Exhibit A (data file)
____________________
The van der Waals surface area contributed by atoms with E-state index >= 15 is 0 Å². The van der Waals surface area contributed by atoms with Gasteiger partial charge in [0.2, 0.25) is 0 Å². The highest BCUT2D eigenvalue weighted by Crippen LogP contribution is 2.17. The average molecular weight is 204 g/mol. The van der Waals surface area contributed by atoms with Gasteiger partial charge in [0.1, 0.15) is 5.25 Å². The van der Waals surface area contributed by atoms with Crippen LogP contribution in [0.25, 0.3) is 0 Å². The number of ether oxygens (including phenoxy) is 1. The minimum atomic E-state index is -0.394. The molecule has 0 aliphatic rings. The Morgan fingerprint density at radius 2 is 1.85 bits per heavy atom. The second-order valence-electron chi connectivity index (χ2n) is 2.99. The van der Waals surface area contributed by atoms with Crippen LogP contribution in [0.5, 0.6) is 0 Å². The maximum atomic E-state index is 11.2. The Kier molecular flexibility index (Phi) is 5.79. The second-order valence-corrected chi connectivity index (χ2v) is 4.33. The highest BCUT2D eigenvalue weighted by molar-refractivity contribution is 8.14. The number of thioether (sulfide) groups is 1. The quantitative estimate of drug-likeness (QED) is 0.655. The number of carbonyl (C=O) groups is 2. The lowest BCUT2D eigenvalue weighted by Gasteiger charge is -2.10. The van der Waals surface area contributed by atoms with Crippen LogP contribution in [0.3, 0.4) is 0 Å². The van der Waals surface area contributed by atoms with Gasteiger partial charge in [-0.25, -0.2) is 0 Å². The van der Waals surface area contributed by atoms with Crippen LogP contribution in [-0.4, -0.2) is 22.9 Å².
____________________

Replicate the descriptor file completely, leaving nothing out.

The van der Waals surface area contributed by atoms with E-state index >= 15 is 0 Å². The van der Waals surface area contributed by atoms with Gasteiger partial charge in [0.2, 0.25) is 0 Å². The highest BCUT2D eigenvalue weighted by Crippen LogP contribution is 2.17. The average molecular weight is 204 g/mol. The van der Waals surface area contributed by atoms with Gasteiger partial charge in [0.1, 0.15) is 5.25 Å². The van der Waals surface area contributed by atoms with Crippen LogP contribution in [0.25, 0.3) is 0 Å². The number of ether oxygens (including phenoxy) is 1. The minimum atomic E-state index is -0.394. The molecule has 0 aliphatic rings. The Morgan fingerprint density at radius 2 is 1.85 bits per heavy atom. The second-order valence-electron chi connectivity index (χ2n) is 2.99. The van der Waals surface area contributed by atoms with Crippen LogP contribution in [0.5, 0.6) is 0 Å². The maximum atomic E-state index is 11.2. The Kier molecular flexibility index (Phi) is 5.79. The second-order valence-corrected chi connectivity index (χ2v) is 4.33. The highest BCUT2D eigenvalue weighted by molar-refractivity contribution is 8.14. The number of thioether (sulfide) groups is 1. The quantitative estimate of drug-likeness (QED) is 0.655. The number of carbonyl (C=O) groups is 2. The lowest BCUT2D eigenvalue weighted by Gasteiger charge is -2.10. The van der Waals surface area contributed by atoms with Crippen LogP contribution in [0.3, 0.4) is 0 Å². The van der Waals surface area contributed by atoms with Gasteiger partial charge in [-0.25, -0.2) is 0 Å². The van der Waals surface area contributed by atoms with Crippen LogP contribution in [-0.4, -0.2) is 22.9 Å².